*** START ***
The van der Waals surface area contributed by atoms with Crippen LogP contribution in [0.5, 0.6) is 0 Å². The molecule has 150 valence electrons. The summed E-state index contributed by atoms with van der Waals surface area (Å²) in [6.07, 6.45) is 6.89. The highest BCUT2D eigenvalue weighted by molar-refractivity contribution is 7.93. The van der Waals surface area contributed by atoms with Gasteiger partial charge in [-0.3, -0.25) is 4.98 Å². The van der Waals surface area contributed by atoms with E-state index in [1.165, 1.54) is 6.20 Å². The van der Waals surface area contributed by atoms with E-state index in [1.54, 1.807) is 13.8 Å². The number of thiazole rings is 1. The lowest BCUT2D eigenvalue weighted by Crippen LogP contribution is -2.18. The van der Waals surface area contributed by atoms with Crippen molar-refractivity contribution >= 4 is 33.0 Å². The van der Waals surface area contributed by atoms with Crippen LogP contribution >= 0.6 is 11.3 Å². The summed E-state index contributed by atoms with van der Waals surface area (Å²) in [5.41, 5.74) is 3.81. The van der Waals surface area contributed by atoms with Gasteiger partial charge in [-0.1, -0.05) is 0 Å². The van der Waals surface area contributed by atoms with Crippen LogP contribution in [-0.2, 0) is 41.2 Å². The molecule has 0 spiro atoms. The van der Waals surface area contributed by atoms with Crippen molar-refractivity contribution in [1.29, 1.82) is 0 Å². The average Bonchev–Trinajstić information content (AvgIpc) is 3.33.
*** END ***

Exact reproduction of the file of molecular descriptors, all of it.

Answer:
The van der Waals surface area contributed by atoms with Crippen LogP contribution in [0.5, 0.6) is 0 Å². The molecule has 150 valence electrons. The summed E-state index contributed by atoms with van der Waals surface area (Å²) in [6.07, 6.45) is 6.89. The highest BCUT2D eigenvalue weighted by molar-refractivity contribution is 7.93. The van der Waals surface area contributed by atoms with Gasteiger partial charge in [-0.3, -0.25) is 4.98 Å². The van der Waals surface area contributed by atoms with E-state index in [1.165, 1.54) is 6.20 Å². The van der Waals surface area contributed by atoms with E-state index in [1.54, 1.807) is 13.8 Å². The number of thiazole rings is 1. The lowest BCUT2D eigenvalue weighted by Crippen LogP contribution is -2.18. The van der Waals surface area contributed by atoms with Crippen molar-refractivity contribution >= 4 is 33.0 Å². The van der Waals surface area contributed by atoms with Crippen LogP contribution >= 0.6 is 11.3 Å². The summed E-state index contributed by atoms with van der Waals surface area (Å²) in [5.41, 5.74) is 3.81. The van der Waals surface area contributed by atoms with Gasteiger partial charge in [-0.1, -0.05) is 0 Å². The van der Waals surface area contributed by atoms with Crippen LogP contribution in [-0.2, 0) is 41.2 Å². The molecule has 0 spiro atoms. The van der Waals surface area contributed by atoms with Crippen molar-refractivity contribution in [1.29, 1.82) is 0 Å². The average Bonchev–Trinajstić information content (AvgIpc) is 3.33.